The actionable aspects of the darknet begin with embracing its dominant browser
Hardly anything’s all good or all bad, and the roundly criticized anegative side, the darknet’s anonymity provides shelter for criminality of every stripe. But on the positive side, that same anonymity can aid legitimate enterprises by guarding against data breaches and protecting sensitive information from prying eyes.
That’s why internet users—which includes just about everybody—would do well to become familiar with the darknet. To begin that task, let’s review the workings of the internet in general.
The clear web, or surface web, is what visitors see when they search the internet with a typical browser, like Mozilla Firefox or Google Chrome. It includes the indexed data from search engine titans like Google, Facebook, Amazon and Twitter. It’s all the information available via websites and publicly accessible servers.
It also offers digital content from YouTube, TikTok, Instagram, Netflix and many other emerging digital media channels. But it doesn’t stop there. The clear web also includes data from shopping sites, banks, the Play Store, the App Store, adult sites and any systems that visitors interact with regularly.
Yet, all of that information is at risk on the clear web. When a massive data breach strikes—like the recent attacks on MGM Resorts and Facebook—hackers are using inventive ways to scrape data from websites and servers. It’s like dragging a net across the surface of the ocean. Last year, a whopping 5,183 data breaches exposed 7.9 billion records. That’s a lot of data to drag a net through!
But hackers can’t tap into sites they can’t find, so the anonymity of the darknet could help deflect their attacks. Now, however, a lot of data remains on the surface web.
For perspective, Google processes more than 20 petabytes of data daily, Facebook handles 500 petabytes daily, and Amazon processes somewhere around one exabyte. How much is that in real life? One petabyte is equivalent to 160 million books. An exabyte is 1.6 billion books. In fact, 1.6 billion books stacked upward toward the sky would be just 10,000 miles shy of reaching the moon. Again, that’s a lot of data, and most of it’s available via the clear web. So, why talk about the darknet if all that data’s on the clear web?
Because the clear web accounts for only 4% of what’s on the internet.
The deep web, named by computer scientist Michael K. Bergman in 2001, provides a home for non-indexed websites that aren’t registered with search engines. “So, no one can find them!” exclaims Bergman.
Search engines, like Google, use “crawlers” to traverse the internet, adding every site they find to the Google index. But the crawlers cannot reach some places—like behind closed, locked doors on the deep web.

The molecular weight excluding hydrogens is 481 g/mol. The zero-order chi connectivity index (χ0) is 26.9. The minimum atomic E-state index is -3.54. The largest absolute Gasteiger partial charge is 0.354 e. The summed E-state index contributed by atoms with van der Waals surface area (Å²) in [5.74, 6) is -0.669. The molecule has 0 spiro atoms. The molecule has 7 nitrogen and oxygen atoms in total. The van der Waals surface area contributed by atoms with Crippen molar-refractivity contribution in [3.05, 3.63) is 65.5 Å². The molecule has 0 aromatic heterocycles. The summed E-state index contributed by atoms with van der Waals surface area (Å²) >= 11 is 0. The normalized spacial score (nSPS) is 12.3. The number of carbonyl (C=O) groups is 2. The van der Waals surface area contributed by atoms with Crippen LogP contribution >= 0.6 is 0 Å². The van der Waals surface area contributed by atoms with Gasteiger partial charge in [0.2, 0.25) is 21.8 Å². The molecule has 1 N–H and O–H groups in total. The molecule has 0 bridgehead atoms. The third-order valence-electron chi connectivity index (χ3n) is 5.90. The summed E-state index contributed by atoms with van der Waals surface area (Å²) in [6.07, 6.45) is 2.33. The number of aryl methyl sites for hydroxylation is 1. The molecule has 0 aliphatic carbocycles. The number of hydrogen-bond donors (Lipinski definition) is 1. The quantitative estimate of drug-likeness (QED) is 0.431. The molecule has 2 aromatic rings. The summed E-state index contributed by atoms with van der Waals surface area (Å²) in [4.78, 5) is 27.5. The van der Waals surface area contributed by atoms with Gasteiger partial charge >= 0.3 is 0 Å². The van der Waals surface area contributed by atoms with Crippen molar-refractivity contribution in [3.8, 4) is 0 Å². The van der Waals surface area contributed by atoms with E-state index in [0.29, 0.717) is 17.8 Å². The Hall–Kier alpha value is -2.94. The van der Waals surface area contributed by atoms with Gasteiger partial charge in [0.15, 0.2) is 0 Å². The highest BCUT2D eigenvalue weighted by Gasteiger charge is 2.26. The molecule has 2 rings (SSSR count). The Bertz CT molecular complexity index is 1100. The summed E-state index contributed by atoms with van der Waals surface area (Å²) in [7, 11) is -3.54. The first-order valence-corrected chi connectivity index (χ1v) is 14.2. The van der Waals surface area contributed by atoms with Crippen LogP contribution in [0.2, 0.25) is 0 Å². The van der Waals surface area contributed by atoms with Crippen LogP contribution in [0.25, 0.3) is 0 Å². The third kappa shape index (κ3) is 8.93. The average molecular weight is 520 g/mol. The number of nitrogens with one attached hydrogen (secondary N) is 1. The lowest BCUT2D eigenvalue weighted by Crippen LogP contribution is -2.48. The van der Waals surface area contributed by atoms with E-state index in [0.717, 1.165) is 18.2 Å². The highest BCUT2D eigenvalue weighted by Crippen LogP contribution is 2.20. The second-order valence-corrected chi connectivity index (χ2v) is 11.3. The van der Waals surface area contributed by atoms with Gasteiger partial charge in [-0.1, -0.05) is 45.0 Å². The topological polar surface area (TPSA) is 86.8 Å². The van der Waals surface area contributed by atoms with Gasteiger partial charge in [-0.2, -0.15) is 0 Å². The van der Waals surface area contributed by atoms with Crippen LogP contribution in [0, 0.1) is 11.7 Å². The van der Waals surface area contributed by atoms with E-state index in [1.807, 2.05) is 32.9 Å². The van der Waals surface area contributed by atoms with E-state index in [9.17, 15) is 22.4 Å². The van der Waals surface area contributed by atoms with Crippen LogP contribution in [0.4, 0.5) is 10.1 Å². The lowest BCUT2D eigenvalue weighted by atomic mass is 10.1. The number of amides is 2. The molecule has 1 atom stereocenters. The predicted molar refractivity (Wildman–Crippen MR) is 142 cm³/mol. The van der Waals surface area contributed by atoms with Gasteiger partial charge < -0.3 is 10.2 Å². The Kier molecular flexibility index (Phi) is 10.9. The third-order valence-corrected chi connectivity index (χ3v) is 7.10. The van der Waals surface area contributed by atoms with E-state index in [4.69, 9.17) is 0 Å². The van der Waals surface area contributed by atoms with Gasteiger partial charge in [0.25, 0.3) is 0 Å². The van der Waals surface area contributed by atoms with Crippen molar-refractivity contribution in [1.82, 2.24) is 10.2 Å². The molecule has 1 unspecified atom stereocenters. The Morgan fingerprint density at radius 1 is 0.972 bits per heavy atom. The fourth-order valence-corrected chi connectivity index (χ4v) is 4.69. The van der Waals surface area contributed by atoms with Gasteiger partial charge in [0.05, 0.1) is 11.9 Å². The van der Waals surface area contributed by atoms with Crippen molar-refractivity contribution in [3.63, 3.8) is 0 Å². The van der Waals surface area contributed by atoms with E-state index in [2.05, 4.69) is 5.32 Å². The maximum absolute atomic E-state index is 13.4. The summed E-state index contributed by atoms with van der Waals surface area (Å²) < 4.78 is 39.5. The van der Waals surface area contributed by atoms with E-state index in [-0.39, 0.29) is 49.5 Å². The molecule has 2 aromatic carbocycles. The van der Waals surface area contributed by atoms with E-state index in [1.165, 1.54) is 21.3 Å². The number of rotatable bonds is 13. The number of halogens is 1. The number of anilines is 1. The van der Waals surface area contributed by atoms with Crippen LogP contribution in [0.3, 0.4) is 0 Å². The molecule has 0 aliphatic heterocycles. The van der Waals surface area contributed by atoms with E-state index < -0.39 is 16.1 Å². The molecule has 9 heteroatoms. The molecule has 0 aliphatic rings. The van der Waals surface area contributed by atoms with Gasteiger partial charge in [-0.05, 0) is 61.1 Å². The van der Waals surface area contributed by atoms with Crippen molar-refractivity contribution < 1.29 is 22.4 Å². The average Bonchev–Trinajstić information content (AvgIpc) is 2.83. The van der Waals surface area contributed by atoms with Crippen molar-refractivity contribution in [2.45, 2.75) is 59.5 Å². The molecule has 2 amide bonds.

Examples of sites on the deep web include Sci-Hub, which claims to liberate scientific knowledge by offering free research articles; ProPublica, an independent, non-profit Pulitzer Prize winning newsroom; WikiLeaks, a non-profit that publishes information leaks and classified media shared by anonymous sources; and Protonmail, an encrypted email service developed by the European Organization for Nuclear Research, known as CERN.
Moreover, the deep web is simply sites that have not been indexed by a search engine.
Dark versus deep
A small part of the deep web called the darknet consists of thousands of sites that require special tools for access. Stories about the dark web are filled with allegations of sex trafficking, child pornography and drug dealing. Yes, bad guys lurk on the darknet, but it’s more than just criminal masterminds and drug kingpins. In fact, legitimate uses proliferate on the darknet.
Think of the darknet as a place where groups can exchange things in private.
The idea of a hidden web dates back to the beginning of the internet. The Advanced Research Projects Agency Network (ARPANET), created by research universities and the United States Department of Defense, was established in 1969 as the first wide-area packet-switching network with distributed control and the first network to implement the TCP/IP protocol suite. In short, ARPANET was the first version of the internet, and the technology that enabled it still provides the technical foundation of today’s internet.
Myth and rumor still cloud the origins of ARPANET. Some say that it was built as a nuclear-resistant command and control system. Others maintain it was developed to correct the frustrating lack of communication among computers that researchers were using in farflung locations.